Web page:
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Peru Trips & Tours
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Many visitors who travel to Peru to see its most famous ruins, Machu Picchu, don’t realize how close they are to the country’s other best known sights. Lake Titicaca, the world’s highest navigable lake, shared with Bolivia, is only a day’s train ride, and the Amazon, just a half-hour flight. Some of the Amazon’s best wildlife viewing may be found in Peru such as Manu National Park and in the vicinity of Puerto Maldonado. And adventure sports? You’ll find them just about everywhere you go.
AND MORE RUINS
If you want to see Peru’s ancient ruins, the oldest found to date in all of South America, head north of the capital where among other remnants, you may explore Chan Chan, ruins of the world’s largest adobe city, built by the Chimu civilization. It once stretched 800 miles, all the way to Lima. For Peru’s most exotic ruins, travel south of Lima to view the mysterious Nazca Lines, symbols and figures discovered in the 1940s that archeologists believe were scraped into the surface rock no later than 600 AD. The mammoth site, consisting of fifty images, stretches over a ninety square mile area, and can only be appreciated on Peru tours by air. Nearby Ica is known for producing the wine made from the pisco grape that goes into Peru’s signature drink, the Pisco Sour. A trip to Peru isn’t complete without sampling this frothy amalgam of pisco, egg whites and lime.
Peru’s geography offers a wide range of species to observe, humpback whales on the coast to the magnificent Andean condor with a 10-ft wingspan, most likely to be encountered while hiking in the vicinity of Colca Canyon, more than twice as deep as the America’s Grand Canyon. Many travelers to this southern highland region visit beautiful Arequipa, located in an area of eighty volcanoes. Called the white city, most of Arequipa’s buildings are constructed of white volcanic rock called sillar. Throughout the Andes, you will encounter all of the camelid species, the domesticated llamas and soft alpaca of fashion fame, the wild, diminutive and softer-still vicuna, plus the endangered guanaco. The Amazon Rainforest, with its vast biodiversity, comprises 63% percent of the country.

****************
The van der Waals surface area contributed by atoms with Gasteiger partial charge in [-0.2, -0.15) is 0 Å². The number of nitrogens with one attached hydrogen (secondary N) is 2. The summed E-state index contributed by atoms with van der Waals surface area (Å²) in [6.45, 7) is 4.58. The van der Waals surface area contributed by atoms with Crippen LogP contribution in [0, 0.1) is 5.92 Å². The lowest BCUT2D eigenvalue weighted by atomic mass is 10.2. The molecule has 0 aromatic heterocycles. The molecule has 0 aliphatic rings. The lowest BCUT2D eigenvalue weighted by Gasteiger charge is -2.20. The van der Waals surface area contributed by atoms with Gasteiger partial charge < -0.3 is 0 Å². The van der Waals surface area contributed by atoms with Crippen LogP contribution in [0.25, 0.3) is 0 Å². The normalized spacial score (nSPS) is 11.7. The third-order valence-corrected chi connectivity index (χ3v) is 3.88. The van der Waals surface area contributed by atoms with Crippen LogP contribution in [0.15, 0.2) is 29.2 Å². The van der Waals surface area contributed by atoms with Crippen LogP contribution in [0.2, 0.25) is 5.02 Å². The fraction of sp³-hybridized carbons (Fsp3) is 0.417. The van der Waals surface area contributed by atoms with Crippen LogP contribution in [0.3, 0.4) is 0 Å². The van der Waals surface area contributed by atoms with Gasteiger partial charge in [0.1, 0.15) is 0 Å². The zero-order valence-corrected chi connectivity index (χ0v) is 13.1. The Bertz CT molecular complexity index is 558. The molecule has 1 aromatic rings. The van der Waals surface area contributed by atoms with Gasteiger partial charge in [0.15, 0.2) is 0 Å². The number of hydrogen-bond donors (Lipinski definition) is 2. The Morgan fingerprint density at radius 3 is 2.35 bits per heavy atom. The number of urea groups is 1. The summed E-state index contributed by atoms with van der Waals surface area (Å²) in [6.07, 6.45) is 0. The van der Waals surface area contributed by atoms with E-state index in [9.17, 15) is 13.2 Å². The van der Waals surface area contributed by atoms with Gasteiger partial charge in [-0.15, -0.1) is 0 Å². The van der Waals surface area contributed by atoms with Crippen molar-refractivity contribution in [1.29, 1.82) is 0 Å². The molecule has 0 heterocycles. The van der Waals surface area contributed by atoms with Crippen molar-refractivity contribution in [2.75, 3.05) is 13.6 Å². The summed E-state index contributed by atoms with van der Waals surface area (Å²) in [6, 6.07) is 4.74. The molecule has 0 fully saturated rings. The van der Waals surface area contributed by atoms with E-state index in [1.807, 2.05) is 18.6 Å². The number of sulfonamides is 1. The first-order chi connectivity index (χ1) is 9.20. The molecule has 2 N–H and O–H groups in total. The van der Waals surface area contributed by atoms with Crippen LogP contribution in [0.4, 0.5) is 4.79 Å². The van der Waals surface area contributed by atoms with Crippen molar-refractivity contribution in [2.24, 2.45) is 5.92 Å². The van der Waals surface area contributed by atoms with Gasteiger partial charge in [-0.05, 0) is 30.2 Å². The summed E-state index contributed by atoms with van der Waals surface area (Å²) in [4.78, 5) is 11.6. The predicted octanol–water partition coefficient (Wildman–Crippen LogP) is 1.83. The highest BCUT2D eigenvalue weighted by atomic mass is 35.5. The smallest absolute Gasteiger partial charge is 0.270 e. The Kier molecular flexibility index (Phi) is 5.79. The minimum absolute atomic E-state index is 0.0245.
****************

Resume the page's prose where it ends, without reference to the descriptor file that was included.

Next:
There is always something to celebrate in Peru. Religious holidays and Peru’s thriving indigenous traditions make up a busy calendar that will sync with almost all visitors’ vacation schedules. You’ll see everything from processions celebrating a Christian saints to food and drink events thanking Pachamama (Mother Nature) for her bounty.
If ever there was a time to wrap yourself in alpaca, now is it. From Lima’s fashionable Miraflores District to craft markets throughout much of the country, luxurious alpaca wool calls out to shoppers. Spinning fleece into yarn is ubiquitous in Andean culture. In many places you will see villagers twirling fleece into yarn on a small spindle while tending flocks, walking home from work or chatting with friends. Knitting throughout the day between planting and harvest seasons is common. The yarns, colors and patterns of alpaca handicrafts vary geographically and culturally. While tourists may be thinking about aesthetics as they pour over knitwear designs in a village market, to local consumers, the patterns may represent a passage in life’s voyage or the garment’s village of origin.
And finally, there is the newest of Peru’s treasures to be discovered by international visitors, its cuisine, a fusion of indigenous Andean and colonial influences. Open any foodie magazine and you’ll find Peru.